Who can guess what as yet unknown discoveries may await further investigations, if they ever happen, into our favourite artifact? But a narrowly focused consensus group is unlikely to provide any kind of conclusive answer!

  3. Yannick Clément
    May 5, 2012 at 8:09 pm | #3

    Instead of producing a list of “facts” for some kind of challenge with a skeptic, I think that would have been a better thing to retake the list of “evidences” regarding the Shroud that was published at the Dallas conference in 2005 (http://www.shroud.com/pdfs/doclist.pdf) and reduce it to the max by ONLY keeping all the VERY SURE facts science know about this relic. By acting like that, I’m sure we would obtain a list much shorter than the one published in 2005, but, at the same time, that would be very solid and true.
    Here, I’m not talking about a list that would include some kind of hypothetic thing like the question of the chromophore of the body image or the evidence found in the pollens (the scientific debate still rages on about those questions), I talk about sure scientific facts that have been verified and confirmed, like the bloodstains are made of human blood, the serum stains are really serum from blood clots, most of the bloodstains came from exudates of traumatic blood clots, all the things science is sure about the superficiality and other characteristics of the body image, etc., etc.
    I think that if a consensus could have been achieved on an exhaustive list of facts like that, that would have been a much more positive thing than the present list that is really incomplete and, worse than that, that contain at least one “facts” that have not been proven yet, i.e. the first one who state “The body image is created by molecular change of linen fibres”. Effectively, IF Ray Rogers hypothesis is correct regarding the thin layer of impurities present at the surface of the cloth, then this first point would be wrong, in the way it is expressed. Presently, there’s no way to be 100% sure about that.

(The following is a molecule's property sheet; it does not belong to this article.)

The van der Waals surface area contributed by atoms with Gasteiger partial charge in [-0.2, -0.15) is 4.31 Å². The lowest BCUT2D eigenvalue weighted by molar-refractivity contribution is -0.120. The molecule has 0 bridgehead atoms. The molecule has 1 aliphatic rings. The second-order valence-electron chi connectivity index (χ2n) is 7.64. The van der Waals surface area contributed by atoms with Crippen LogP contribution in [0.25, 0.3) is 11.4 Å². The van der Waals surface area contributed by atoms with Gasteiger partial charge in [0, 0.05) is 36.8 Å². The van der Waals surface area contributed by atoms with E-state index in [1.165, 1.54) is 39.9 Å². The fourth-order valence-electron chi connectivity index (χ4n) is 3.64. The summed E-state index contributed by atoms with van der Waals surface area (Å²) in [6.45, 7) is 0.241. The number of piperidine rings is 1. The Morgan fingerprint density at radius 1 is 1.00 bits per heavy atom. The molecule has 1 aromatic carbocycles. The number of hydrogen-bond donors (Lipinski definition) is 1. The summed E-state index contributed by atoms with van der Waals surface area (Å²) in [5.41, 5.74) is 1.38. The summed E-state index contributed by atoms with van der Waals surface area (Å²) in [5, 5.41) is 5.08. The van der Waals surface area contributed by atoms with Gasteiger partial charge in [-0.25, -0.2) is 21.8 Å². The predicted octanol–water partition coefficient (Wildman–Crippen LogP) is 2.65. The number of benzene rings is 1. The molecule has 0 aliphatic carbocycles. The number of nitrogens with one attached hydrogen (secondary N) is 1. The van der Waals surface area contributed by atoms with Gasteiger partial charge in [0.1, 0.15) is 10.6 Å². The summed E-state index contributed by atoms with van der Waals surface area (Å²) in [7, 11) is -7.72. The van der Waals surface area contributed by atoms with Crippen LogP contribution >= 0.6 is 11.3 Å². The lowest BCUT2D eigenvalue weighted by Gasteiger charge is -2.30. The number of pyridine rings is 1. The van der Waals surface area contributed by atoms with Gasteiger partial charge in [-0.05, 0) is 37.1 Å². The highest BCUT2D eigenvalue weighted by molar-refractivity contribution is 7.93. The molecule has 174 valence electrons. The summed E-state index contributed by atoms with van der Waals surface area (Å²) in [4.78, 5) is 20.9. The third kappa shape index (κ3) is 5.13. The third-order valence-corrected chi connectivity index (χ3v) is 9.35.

Also, I don’t understand the purpose to challenge directly one skeptic in particular or even the skeptics in general… I think the publication of an updated list of sure scientific facts regarding the Shroud, done without any other pretention than to speak the truth about what science knows for sure about this relic, would have been a much better idea than the present list. It would have been like a scientific statement regarding the Shroud instead of a provocation against a skeptic.

  4. MouseInTheHouse
    May 6, 2012 at 4:08 am | #4

    fell hand?

    • Dan
      May 6, 2012 at 10:49 pm | #5

      “When I have seen by Time’s fell hand defaced. The rich proud cost of outworn buried age;” William Shakespeare (Sonnet 64). There is no “consenus” on what he exactly meant except that fell means destructive, defacing, etc. He is almost certainly referring to engravings on grave stones and ravages of time on their clarity. That is the meaning I was implying, the loss of clarity from trying to arrive at consensus.

  5. Paulette
    May 6, 2012 at 5:22 am | #6

    Did Barrie Schwortz really concur that the image is the result of a molecular change to the fibers of the cloth? Or is the consensus of the Congress of Valencia misrepresented?

    It does not matter. The list of seven image characteristics is a slumgullion of meaningless verbiage that will do little more than confuse the public about shroud science. I am very disappointed.

    • Yannick Clément
      May 6, 2012 at 5:07 pm | #7

      And so Am I !!!